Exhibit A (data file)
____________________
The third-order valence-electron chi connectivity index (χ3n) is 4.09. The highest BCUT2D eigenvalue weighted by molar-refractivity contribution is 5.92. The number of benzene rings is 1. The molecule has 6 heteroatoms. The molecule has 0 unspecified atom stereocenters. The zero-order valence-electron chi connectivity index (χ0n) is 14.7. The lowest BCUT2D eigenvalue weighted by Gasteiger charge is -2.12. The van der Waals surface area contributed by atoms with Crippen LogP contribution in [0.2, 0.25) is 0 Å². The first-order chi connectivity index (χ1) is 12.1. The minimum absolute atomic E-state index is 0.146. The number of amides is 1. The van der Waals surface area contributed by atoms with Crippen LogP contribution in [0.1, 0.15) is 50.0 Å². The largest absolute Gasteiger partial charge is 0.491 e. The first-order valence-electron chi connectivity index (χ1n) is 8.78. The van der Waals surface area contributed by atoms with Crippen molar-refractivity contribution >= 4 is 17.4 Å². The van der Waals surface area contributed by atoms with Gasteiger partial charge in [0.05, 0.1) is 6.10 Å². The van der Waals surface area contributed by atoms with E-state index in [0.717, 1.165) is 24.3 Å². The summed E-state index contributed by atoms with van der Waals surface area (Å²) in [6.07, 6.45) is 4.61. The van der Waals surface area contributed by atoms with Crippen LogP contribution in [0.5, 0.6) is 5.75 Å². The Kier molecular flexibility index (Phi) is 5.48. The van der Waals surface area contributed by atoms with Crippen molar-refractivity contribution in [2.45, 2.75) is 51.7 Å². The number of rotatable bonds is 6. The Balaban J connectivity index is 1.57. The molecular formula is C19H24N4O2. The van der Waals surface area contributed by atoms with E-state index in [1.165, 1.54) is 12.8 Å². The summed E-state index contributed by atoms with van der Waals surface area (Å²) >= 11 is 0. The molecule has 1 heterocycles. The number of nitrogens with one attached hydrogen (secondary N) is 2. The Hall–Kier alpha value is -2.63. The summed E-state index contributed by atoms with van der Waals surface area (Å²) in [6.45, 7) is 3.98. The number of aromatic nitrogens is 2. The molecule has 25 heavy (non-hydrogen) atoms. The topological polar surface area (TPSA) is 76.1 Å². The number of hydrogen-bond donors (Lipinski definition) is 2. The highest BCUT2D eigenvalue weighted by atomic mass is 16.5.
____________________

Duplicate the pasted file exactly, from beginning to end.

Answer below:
The third-order valence-electron chi connectivity index (χ3n) is 4.09. The highest BCUT2D eigenvalue weighted by molar-refractivity contribution is 5.92. The number of benzene rings is 1. The molecule has 6 heteroatoms. The molecule has 0 unspecified atom stereocenters. The zero-order valence-electron chi connectivity index (χ0n) is 14.7. The lowest BCUT2D eigenvalue weighted by Gasteiger charge is -2.12. The van der Waals surface area contributed by atoms with Crippen LogP contribution in [0.2, 0.25) is 0 Å². The first-order chi connectivity index (χ1) is 12.1. The minimum absolute atomic E-state index is 0.146. The number of amides is 1. The van der Waals surface area contributed by atoms with Crippen LogP contribution in [0.1, 0.15) is 50.0 Å². The largest absolute Gasteiger partial charge is 0.491 e. The first-order valence-electron chi connectivity index (χ1n) is 8.78. The van der Waals surface area contributed by atoms with Crippen molar-refractivity contribution >= 4 is 17.4 Å². The van der Waals surface area contributed by atoms with Gasteiger partial charge in [0.05, 0.1) is 6.10 Å². The van der Waals surface area contributed by atoms with E-state index in [0.717, 1.165) is 24.3 Å². The summed E-state index contributed by atoms with van der Waals surface area (Å²) in [6.07, 6.45) is 4.61. The van der Waals surface area contributed by atoms with Crippen LogP contribution in [0.5, 0.6) is 5.75 Å². The Kier molecular flexibility index (Phi) is 5.48. The van der Waals surface area contributed by atoms with Crippen molar-refractivity contribution in [2.45, 2.75) is 51.7 Å². The number of rotatable bonds is 6. The Balaban J connectivity index is 1.57. The molecular formula is C19H24N4O2. The van der Waals surface area contributed by atoms with E-state index in [1.165, 1.54) is 12.8 Å². The summed E-state index contributed by atoms with van der Waals surface area (Å²) >= 11 is 0. The molecule has 1 heterocycles. The number of nitrogens with one attached hydrogen (secondary N) is 2. The Hall–Kier alpha value is -2.63. The summed E-state index contributed by atoms with van der Waals surface area (Å²) in [6.45, 7) is 3.98. The number of aromatic nitrogens is 2. The molecule has 25 heavy (non-hydrogen) atoms. The topological polar surface area (TPSA) is 76.1 Å². The number of hydrogen-bond donors (Lipinski definition) is 2. The highest BCUT2D eigenvalue weighted by atomic mass is 16.5.